So You Bought a Metal Detector — Now What?
The number of places you can use a metal detector are limitless (as long as you have permission). Beaches, parks, fields, and rivers are some of the most popular places to metal detect. People lose coins, rings, jewelry, and other treasures everywhere they go.
Sometimes, valuable treasures are buried and the owners never come back to retrieve them.
Do your research before you head out, though. Not all places are legal to detect. It could be privately owned, or protected land. If it’s private land, you could be trespassing. There are apps you can download that will tell you who owns what land and whether it’s private or public. They also show the topography of the land.
Parks that are considered historical are off limits to metal detectors, as are federal and national parks. The Antiquities Act of 1906 and Archaeological Resources Protection Act of 1979 make it illegal to metal detect on federal land, and you can’t keep or dig up artifacts that are more than 100 years old on federal property.
But there’s another reason to do your research before you begin the hunt — finding clues that lead to some great finds.
Research Your Location’s History
While there are many different places to hunt with your metal detector, the thrill of recovering older, more valuable coins and relics of the past is exciting. The key to finding unique places with lots of history is through research.
- Old Maps can be found in local libraries and history books. They can show old roads, abandoned railroad stations, former school buildings and other points of interest that either no longer exist, or people have forgotten about.
- Old Newspapers contain a wealth of information. Check out stories about locations of holiday celebrations, carnivals and more.
- Old property tax records show where older houses, farms, service stations, interstate bus stops, and taverns once stood. Lots of old coins can be found in those areas.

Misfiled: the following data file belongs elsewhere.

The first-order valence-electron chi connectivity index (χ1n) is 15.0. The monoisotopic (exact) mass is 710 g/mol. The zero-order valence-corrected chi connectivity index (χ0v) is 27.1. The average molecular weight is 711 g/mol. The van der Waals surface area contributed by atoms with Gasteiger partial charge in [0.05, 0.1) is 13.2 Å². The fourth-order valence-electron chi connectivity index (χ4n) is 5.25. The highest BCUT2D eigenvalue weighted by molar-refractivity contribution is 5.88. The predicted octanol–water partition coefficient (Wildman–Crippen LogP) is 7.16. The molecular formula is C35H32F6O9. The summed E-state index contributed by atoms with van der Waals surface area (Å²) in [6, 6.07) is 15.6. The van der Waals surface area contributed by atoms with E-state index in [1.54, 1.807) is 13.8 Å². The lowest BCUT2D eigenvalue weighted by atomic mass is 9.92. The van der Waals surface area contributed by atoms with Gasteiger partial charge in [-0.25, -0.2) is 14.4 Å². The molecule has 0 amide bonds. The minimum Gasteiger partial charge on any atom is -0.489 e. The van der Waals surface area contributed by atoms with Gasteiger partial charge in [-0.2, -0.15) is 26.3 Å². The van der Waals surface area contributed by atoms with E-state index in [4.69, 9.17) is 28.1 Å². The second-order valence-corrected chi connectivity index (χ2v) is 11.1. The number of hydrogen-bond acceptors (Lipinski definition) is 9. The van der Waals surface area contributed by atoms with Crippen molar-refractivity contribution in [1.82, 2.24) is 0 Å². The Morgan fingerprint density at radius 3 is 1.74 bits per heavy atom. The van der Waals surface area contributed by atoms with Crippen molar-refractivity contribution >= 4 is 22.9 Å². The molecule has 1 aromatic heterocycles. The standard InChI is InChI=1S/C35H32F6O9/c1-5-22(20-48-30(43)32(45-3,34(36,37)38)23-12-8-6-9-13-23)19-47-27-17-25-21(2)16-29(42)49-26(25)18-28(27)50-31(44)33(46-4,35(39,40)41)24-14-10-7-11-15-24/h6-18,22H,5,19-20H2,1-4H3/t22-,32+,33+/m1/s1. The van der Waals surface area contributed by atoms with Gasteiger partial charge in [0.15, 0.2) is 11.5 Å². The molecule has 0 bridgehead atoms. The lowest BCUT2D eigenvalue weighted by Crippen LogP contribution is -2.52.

- School records can tell you not only where schools once stood, but the roads and paths that students took to get there.
- Local historical societies are a great resource. They contain valuable information on dozens of older happenings in your town from its very beginning up through today.
- Local museums usually have displays of historical interest as well as many books on local history. Spend time with anyone that works in the museum and listen to what they tell you.
- Church records will show where the earliest churches were established. Some no longer exist and were torn down or purchased for another business now on that spot. People once spent time before and after church to picnic and participate in many outdoor activities.
- No place has more information than the local library. Check with the librarian, who can direct you to a wealth of information about your town. Libraries are the main repository of information of all kinds, including many of the items discussed above.
Surf’s Up! Check out the Beach
If you live near the coast, the beach is the perfect place to take your metal detector. It’s a great place to find coins and jewelry. Many people leave coins behind after changing, rummage around in their bags, or sit in the sand, allowing change to slip out. The beach’s sand is also easy to dig and sift through, enabling you to locate items easily.
But don’t just search the loose sand. The beach parking lot may also have treasures for you. If you have a waterproof detector or even just a waterproof coil, be sure to check down at the water’s edge. Keep in mind that some beaches have regulations for metal detecting, so be sure to check before searching your local beach.
Finding Treasure in Rivers and Creeks
Each town’s history could provide you with a unique idea of where to search. Old river beds are just one of the local landmarks that could prove to be the home of your latest find. Some rivers had toll booths for boats that would travel the river regularly. You may be able to find unique coins that slipped over the edge.
Try to locate fishing spots that could reveal some unique finds as well. Take your time, and bring a map to mark the sections you have already covered.